Arugula, that leafy green with the strong peppery, spicy, and sometimes bitter taste. Some love it and some hate it, but there’s no denying it’s highly nutritious. It’s in a league with other cruciferous vegetables such as cauliflower and broccoli, they’ve been getting a lot of hype these days due to their anti-inflammatory, detox, and potential cancer-fighting properties. They are also rich in vitamins, phytonutrients, and antioxidants. But what happens if you are out of arugula or it just isn’t your jam? Whether you are eating it in a salad or adding it to your favorite dish, I’ve got an arugula substitute below that is sure to work for you!
The 7 Best Substitutes for Arugula
Watercress is the best overall substitute for arugula, as its taste is the most similar of any leafy greens. It has a similar mustard-like, peppery taste. Watercress does not hold up as well as arugula in cooking though and can quickly turn to mush, so it’s typically treated more like an herb. Watercress works best raw in salads, smoothies, sandwiches, soups, and as a garnish.
Using spinach instead of arugula is a great choice for a milder taste than arugula. While spinach and arugula have similar nutritional qualities, what you will miss with spinach is that peppery taste- but maybe that’s what you’re looking for! Spinach and baby spinach go great in salads and most dishes that you would use arugula for.
3. Dandelion greens
Dandelion greens are packed full of nutrients, also known as a medicinal herb. They are believed to help support the liver, heart, and eye health; while also packed full of vitamins and nutrients that benefit the entire body. Dandelion greens will also have a bitter taste; younger plants will be less bitter than older plants- just like arugula. If you like dandelion greens, this is an excellent substation for arugula as the nutritional benefits are outstanding!
Radicchio is a great substitute because it also has an earthy, spicy, bitter flavor, some say its bitter quality is similar to that of dandelion greens. When cooked, radicchio becomes less bitter and sweeter, while still maintaining some bitterness. The strong, tough leaves are going to be more similar to that of cabbage, so texture-wise radicchio is going to be different from the delicate arugula leaves. Radicchio can be a nice substitute because it is high in vitamin K, while also being a purple vegetable- we want to eat the rainbow!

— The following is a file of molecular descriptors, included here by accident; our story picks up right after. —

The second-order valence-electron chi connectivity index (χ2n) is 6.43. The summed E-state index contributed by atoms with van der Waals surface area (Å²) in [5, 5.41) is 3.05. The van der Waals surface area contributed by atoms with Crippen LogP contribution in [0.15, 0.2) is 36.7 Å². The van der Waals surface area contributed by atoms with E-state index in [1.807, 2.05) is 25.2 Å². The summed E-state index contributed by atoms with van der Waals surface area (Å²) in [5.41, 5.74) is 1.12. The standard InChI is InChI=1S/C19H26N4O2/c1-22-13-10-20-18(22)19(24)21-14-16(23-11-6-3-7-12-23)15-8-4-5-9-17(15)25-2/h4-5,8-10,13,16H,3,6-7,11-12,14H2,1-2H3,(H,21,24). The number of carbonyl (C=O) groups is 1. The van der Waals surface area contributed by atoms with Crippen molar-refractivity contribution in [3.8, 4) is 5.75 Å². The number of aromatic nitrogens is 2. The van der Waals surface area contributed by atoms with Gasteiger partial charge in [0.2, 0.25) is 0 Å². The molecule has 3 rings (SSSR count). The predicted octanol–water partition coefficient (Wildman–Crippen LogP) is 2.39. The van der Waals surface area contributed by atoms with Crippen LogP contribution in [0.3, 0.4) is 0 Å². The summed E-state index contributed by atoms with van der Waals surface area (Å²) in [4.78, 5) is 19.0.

Escarole, related to radicchio is going to have some bitterness to it, but not as strong as radicchio. Escarole works great in soups, stews, and sautéed. The inner lighter green leaves will work better in salads as they are sweeter and not as bitter. Loaded with vitamins A, K, and C it’s a winner!
Frisée is a leafy green that can bring great texture to any dish with its curly light green leaves. Its taste is mildly bitter, peppery with crunchy leaves. Frisée is going to be great for a bold salad that compliments its unique bittery taste such as cured meats, nuts, dried fruits, and creamy dressings. One thing to note is frisée cooks fast, so if you decide to use it in a soup or in a cooked dish- add it last and be sure to keep an eye on it.
While kale is going to have a much different taste than arugula, depending on your dish, it can still be a great substitute, especially if arugula isn’t your thing- or if you’re just scrambling. Kale is highly nutritious, right up there with arugula. It’s a much milder taste without the spice or pepper that arugula has. Kale is fairly versatile, so you can toss it in a sauce, add it to a salad, or on top of your favorite pizza; from raw to boiled to a sautée, it holds up well.
Arugula and these great arugula substitutions are all packed full of nutritional benefits also go great in smoothies!